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Mike Peterson's 911 Tape Highlights Testimony In Day 6 Of Trial

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DURHAM, N.C. — Mike Peterson cried in court Wednesday after hearing the 911 tape where he told emergency officials about finding his wife's body.

As Peterson's 911 call for help on the night of Kathleen's death filled the courtroom, the Durham novelist choked back tears and his two daughters, Margaret and Martha Ratliff, were overcome with emotion. Peterson eventually escorted Margaret from the courtroom to console her.

During testimony, two 911 operators testified Thursday about the night Kathleen died. Defense attorney David Rudolf made sure jurors were aware of Mike Peterson's demeanor during the call.

"You had to say to him, 'Sir, sir, calm down.' Right?" Rudolf asked.

"That's correct," the 911 operator said.

"Because he sounded to you to be pretty hysterical," Rudolf said.

"Yes," said the 911 operator.

However, District Attorney Jim Hardin wanted the jury to consider the possiblity the novelist may have used his creative skills to create a drama of his own.

"If a caller was feigning all the hysteria, would you have any way of knowing that?" Hardin asked.

"No, I would not," said the 911 operator.

In addition to hearing the 911 tape, jurors also looked at a transcript of the 911 call.

One of the first police officers on the scene the night Kathleen died took the stand late Wednesday afternoon. Officer J.C. McDowell will be back on the stand Thursday to talk about what she saw at the Peterson home that night. She is expected to be followed by two more Durham police officers.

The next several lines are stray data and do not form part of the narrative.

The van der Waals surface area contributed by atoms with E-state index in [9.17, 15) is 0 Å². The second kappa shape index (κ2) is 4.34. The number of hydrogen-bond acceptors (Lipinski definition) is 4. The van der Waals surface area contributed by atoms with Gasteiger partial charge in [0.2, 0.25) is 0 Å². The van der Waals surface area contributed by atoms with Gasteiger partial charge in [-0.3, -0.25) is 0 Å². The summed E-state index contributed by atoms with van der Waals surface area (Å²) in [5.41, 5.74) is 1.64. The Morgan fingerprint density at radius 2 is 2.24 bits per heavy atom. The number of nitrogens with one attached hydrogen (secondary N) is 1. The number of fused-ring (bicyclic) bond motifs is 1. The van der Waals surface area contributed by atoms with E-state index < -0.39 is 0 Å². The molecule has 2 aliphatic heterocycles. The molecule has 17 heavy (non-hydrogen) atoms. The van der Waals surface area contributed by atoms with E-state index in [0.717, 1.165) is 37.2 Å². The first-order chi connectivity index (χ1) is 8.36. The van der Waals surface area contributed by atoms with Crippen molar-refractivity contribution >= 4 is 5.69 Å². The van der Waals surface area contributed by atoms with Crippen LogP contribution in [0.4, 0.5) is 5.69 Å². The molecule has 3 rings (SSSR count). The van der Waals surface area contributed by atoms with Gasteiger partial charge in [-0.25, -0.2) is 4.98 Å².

Earlier in the day, Lawrence Young, a financial analyst with the State Bureau of Investigation, took the stand for the third day in a row. The witness for the prosecution was cross-examined Wednesday morning by defense attorneys.

Young had been on the stand for about 30 seconds when the objections started flying.

"It is true, is it not, that you were not contacted before the decision was made to present a case to the grand jury to indict Mike Peterson?" defense attorney Thomas Maher said.

"Objection," replied prosecutor Freda Black.

Prosecutors are using Young to say Peterson killed his wife in December 2001 for money, but the defense claims Young's analysis is incomplete.

"You would agree that when someone is facing life imprisonment without parole, it's important to be fair in your analysis, wouldn't you?" Maher asked Young.

"I always try to be fair in my analysis," Young said.


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